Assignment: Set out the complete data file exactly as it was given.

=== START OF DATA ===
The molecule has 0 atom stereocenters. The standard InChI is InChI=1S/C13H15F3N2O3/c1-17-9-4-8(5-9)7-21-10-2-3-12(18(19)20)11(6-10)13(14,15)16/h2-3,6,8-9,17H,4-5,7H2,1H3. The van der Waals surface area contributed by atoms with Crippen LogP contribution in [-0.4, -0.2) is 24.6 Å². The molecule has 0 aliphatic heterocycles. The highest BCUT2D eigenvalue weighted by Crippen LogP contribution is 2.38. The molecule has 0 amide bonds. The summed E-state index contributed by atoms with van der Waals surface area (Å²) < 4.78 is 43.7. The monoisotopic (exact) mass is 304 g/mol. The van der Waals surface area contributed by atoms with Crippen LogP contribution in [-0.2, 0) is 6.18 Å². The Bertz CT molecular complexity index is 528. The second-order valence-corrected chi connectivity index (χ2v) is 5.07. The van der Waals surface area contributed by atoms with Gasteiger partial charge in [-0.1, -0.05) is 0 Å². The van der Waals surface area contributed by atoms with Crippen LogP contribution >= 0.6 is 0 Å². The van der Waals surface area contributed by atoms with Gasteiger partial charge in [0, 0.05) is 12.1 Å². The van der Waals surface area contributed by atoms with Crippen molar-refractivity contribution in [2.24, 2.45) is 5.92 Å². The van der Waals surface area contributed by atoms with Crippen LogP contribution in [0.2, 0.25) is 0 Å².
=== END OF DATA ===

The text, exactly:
The molecule has 0 atom stereocenters. The standard InChI is InChI=1S/C13H15F3N2O3/c1-17-9-4-8(5-9)7-21-10-2-3-12(18(19)20)11(6-10)13(14,15)16/h2-3,6,8-9,17H,4-5,7H2,1H3. The van der Waals surface area contributed by atoms with Crippen LogP contribution in [-0.4, -0.2) is 24.6 Å². The molecule has 0 aliphatic heterocycles. The highest BCUT2D eigenvalue weighted by Crippen LogP contribution is 2.38. The molecule has 0 amide bonds. The summed E-state index contributed by atoms with van der Waals surface area (Å²) < 4.78 is 43.7. The monoisotopic (exact) mass is 304 g/mol. The van der Waals surface area contributed by atoms with Crippen LogP contribution in [-0.2, 0) is 6.18 Å². The Bertz CT molecular complexity index is 528. The second-order valence-corrected chi connectivity index (χ2v) is 5.07. The van der Waals surface area contributed by atoms with Gasteiger partial charge in [-0.1, -0.05) is 0 Å². The van der Waals surface area contributed by atoms with Crippen LogP contribution >= 0.6 is 0 Å². The van der Waals surface area contributed by atoms with Gasteiger partial charge in [0, 0.05) is 12.1 Å². The van der Waals surface area contributed by atoms with Crippen molar-refractivity contribution in [2.24, 2.45) is 5.92 Å². The van der Waals surface area contributed by atoms with Crippen LogP contribution in [0.2, 0.25) is 0 Å².